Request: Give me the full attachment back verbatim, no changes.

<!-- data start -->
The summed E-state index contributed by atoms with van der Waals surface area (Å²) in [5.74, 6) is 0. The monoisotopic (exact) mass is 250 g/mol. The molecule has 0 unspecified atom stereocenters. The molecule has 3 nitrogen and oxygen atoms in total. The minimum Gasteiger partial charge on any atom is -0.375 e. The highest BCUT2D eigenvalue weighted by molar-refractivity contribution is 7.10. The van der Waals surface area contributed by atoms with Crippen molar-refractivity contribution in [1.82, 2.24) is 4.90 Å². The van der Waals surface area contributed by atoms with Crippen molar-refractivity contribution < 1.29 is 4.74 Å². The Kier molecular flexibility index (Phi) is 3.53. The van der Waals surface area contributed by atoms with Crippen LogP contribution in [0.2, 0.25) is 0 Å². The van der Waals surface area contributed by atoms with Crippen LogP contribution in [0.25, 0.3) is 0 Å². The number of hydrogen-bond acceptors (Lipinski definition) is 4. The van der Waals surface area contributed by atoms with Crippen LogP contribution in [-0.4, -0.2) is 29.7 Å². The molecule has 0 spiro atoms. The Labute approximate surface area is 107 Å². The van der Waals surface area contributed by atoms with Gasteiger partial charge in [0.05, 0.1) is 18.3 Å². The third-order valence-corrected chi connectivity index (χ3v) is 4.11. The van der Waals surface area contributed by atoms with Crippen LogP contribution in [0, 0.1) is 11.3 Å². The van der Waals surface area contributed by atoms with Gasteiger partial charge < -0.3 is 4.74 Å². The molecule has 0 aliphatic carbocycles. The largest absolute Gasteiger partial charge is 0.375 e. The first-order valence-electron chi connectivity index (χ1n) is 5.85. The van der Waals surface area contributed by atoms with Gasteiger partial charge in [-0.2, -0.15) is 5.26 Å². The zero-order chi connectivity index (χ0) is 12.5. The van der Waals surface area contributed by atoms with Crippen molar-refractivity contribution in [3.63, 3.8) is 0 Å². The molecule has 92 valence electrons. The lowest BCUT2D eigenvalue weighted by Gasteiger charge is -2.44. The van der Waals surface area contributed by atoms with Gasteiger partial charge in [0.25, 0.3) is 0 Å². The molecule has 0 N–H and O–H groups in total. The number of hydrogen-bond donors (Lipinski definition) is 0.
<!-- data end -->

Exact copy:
The summed E-state index contributed by atoms with van der Waals surface area (Å²) in [5.74, 6) is 0. The monoisotopic (exact) mass is 250 g/mol. The molecule has 0 unspecified atom stereocenters. The molecule has 3 nitrogen and oxygen atoms in total. The minimum Gasteiger partial charge on any atom is -0.375 e. The highest BCUT2D eigenvalue weighted by molar-refractivity contribution is 7.10. The van der Waals surface area contributed by atoms with Crippen molar-refractivity contribution in [1.82, 2.24) is 4.90 Å². The van der Waals surface area contributed by atoms with Crippen molar-refractivity contribution < 1.29 is 4.74 Å². The Kier molecular flexibility index (Phi) is 3.53. The van der Waals surface area contributed by atoms with Crippen LogP contribution in [0.2, 0.25) is 0 Å². The van der Waals surface area contributed by atoms with Crippen LogP contribution in [0.25, 0.3) is 0 Å². The number of hydrogen-bond acceptors (Lipinski definition) is 4. The van der Waals surface area contributed by atoms with Crippen LogP contribution in [-0.4, -0.2) is 29.7 Å². The molecule has 0 spiro atoms. The Labute approximate surface area is 107 Å². The van der Waals surface area contributed by atoms with Gasteiger partial charge in [0.05, 0.1) is 18.3 Å². The third-order valence-corrected chi connectivity index (χ3v) is 4.11. The van der Waals surface area contributed by atoms with Crippen LogP contribution in [0, 0.1) is 11.3 Å². The van der Waals surface area contributed by atoms with Gasteiger partial charge < -0.3 is 4.74 Å². The molecule has 0 aliphatic carbocycles. The largest absolute Gasteiger partial charge is 0.375 e. The first-order valence-electron chi connectivity index (χ1n) is 5.85. The van der Waals surface area contributed by atoms with Gasteiger partial charge in [-0.2, -0.15) is 5.26 Å². The zero-order chi connectivity index (χ0) is 12.5. The van der Waals surface area contributed by atoms with Crippen molar-refractivity contribution in [3.63, 3.8) is 0 Å². The molecule has 92 valence electrons. The lowest BCUT2D eigenvalue weighted by Gasteiger charge is -2.44. The van der Waals surface area contributed by atoms with Gasteiger partial charge in [0.25, 0.3) is 0 Å². The molecule has 0 N–H and O–H groups in total. The number of hydrogen-bond donors (Lipinski definition) is 0.